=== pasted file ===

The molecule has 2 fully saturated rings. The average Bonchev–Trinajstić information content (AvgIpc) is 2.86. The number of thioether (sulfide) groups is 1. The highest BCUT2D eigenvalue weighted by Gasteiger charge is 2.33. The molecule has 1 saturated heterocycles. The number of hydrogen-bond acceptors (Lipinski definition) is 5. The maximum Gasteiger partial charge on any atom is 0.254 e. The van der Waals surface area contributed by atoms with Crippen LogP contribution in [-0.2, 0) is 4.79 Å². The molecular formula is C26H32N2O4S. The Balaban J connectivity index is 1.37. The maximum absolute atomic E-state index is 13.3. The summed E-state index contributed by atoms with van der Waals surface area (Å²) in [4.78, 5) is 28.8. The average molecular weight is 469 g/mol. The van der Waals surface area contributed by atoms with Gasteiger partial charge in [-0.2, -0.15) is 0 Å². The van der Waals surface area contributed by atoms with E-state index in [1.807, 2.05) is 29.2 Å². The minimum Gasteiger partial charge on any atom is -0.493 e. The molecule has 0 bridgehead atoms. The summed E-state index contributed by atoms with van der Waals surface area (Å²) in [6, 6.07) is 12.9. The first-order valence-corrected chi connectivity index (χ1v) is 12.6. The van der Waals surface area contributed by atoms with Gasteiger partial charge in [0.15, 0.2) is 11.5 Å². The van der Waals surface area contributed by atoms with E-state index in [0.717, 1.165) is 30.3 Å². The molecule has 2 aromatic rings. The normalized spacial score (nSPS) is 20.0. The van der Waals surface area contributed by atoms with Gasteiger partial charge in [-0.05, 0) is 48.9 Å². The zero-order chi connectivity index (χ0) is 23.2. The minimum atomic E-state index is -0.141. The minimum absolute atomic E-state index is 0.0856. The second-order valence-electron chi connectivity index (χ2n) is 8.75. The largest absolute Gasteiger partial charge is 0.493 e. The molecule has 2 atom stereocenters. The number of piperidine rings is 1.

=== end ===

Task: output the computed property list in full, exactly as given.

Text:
The molecule has 2 fully saturated rings. The average Bonchev–Trinajstić information content (AvgIpc) is 2.86. The number of thioether (sulfide) groups is 1. The highest BCUT2D eigenvalue weighted by Gasteiger charge is 2.33. The molecule has 1 saturated heterocycles. The number of hydrogen-bond acceptors (Lipinski definition) is 5. The maximum Gasteiger partial charge on any atom is 0.254 e. The van der Waals surface area contributed by atoms with Crippen LogP contribution in [-0.2, 0) is 4.79 Å². The molecular formula is C26H32N2O4S. The Balaban J connectivity index is 1.37. The maximum absolute atomic E-state index is 13.3. The summed E-state index contributed by atoms with van der Waals surface area (Å²) in [4.78, 5) is 28.8. The average molecular weight is 469 g/mol. The van der Waals surface area contributed by atoms with Gasteiger partial charge in [-0.2, -0.15) is 0 Å². The van der Waals surface area contributed by atoms with E-state index in [1.807, 2.05) is 29.2 Å². The minimum Gasteiger partial charge on any atom is -0.493 e. The molecule has 0 bridgehead atoms. The summed E-state index contributed by atoms with van der Waals surface area (Å²) in [6, 6.07) is 12.9. The first-order valence-corrected chi connectivity index (χ1v) is 12.6. The van der Waals surface area contributed by atoms with Gasteiger partial charge in [0.15, 0.2) is 11.5 Å². The van der Waals surface area contributed by atoms with E-state index in [0.717, 1.165) is 30.3 Å². The molecule has 2 aromatic rings. The normalized spacial score (nSPS) is 20.0. The van der Waals surface area contributed by atoms with Gasteiger partial charge in [-0.05, 0) is 48.9 Å². The zero-order chi connectivity index (χ0) is 23.2. The minimum atomic E-state index is -0.141. The minimum absolute atomic E-state index is 0.0856. The second-order valence-electron chi connectivity index (χ2n) is 8.75. The largest absolute Gasteiger partial charge is 0.493 e. The molecule has 2 atom stereocenters. The number of piperidine rings is 1.